Categories: Higher Education News

What We Know About the Sexual-Abuse Investigation of a Former Ohio State Doctor

Chronicle of Higher Education - July 3, 2018 - 1:30pm
A new report fills in some gaps about the university's inquiry into the actions of Richard Strauss, now deceased. That investigation spans 14 varsity sports.
Categories: Higher Education News

Deadly Shooting by Portland State U. Police Rekindles Protests Over Its Newly Armed Officers

Chronicle of Higher Education - July 3, 2018 - 12:55pm
Students rallied and marched in protest after the campus police shot and killed a man on Friday.
Categories: Higher Education News

Trump Administration Will Rescind Obama-Era Guidelines on Race-Conscious Admissions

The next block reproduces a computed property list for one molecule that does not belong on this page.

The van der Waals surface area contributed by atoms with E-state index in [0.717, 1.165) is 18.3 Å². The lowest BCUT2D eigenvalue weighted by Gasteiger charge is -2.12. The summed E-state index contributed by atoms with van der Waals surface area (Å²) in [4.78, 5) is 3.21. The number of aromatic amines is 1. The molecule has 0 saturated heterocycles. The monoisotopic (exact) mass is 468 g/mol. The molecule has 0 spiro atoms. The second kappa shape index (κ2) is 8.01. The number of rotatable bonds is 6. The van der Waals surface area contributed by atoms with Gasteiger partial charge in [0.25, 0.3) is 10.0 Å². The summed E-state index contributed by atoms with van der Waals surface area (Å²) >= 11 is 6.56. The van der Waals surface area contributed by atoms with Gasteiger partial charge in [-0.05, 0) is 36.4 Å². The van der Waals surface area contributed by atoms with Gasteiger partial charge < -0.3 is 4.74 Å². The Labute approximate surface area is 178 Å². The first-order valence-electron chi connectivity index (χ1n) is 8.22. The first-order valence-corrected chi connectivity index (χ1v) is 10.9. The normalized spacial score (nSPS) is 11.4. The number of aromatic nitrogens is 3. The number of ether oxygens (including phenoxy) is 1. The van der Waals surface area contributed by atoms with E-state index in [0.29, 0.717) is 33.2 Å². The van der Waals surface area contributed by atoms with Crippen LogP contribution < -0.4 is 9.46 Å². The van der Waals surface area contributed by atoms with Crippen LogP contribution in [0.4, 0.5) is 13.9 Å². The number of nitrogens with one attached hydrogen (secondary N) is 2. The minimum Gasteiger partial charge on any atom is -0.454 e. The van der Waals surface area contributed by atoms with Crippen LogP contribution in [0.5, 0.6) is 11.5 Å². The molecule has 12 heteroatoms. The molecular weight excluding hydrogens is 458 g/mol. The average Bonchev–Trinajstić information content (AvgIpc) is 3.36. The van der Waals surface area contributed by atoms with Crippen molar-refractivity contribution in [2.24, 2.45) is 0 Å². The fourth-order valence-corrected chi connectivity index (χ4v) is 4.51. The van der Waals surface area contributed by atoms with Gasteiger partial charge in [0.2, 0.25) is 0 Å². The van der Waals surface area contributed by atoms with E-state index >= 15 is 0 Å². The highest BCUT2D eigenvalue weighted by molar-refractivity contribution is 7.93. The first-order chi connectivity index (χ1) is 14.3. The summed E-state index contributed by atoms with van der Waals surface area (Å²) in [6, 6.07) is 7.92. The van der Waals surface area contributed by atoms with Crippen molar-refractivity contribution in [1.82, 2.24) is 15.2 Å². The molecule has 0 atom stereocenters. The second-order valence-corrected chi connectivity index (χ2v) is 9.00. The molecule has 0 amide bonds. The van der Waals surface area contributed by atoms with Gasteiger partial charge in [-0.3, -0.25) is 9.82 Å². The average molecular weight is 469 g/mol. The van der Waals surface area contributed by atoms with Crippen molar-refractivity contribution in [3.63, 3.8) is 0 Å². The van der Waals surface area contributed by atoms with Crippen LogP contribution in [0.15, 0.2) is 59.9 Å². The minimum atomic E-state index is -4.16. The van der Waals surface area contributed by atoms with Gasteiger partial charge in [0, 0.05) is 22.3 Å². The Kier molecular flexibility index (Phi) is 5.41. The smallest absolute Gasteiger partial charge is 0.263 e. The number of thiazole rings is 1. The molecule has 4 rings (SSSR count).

Chronicle of Higher Education - July 3, 2018 - 8:05am
The two pieces of guidance, issued in 2011 and 2016, respectively, gave colleges a wide berth in determining whether considering applicants' race would be necessary to promote diversity.
Categories: Higher Education News

Documents Raise New Concerns About a University Psychiatrist’s Study on Children

Chronicle of Higher Education - July 3, 2018 - 2:00am
A prominent University of Illinois at Chicago professor enrolled her young sons as healthy control subjects in a troubled study that earned a rare rebuke from a federal grantmaker.
Categories: Higher Education News

Grand Canyon U. Isn’t Just Becoming a Nonprofit. It’s Also Testing a Model That Could Change Higher Ed.

Chronicle of Higher Education - July 2, 2018 - 5:25pm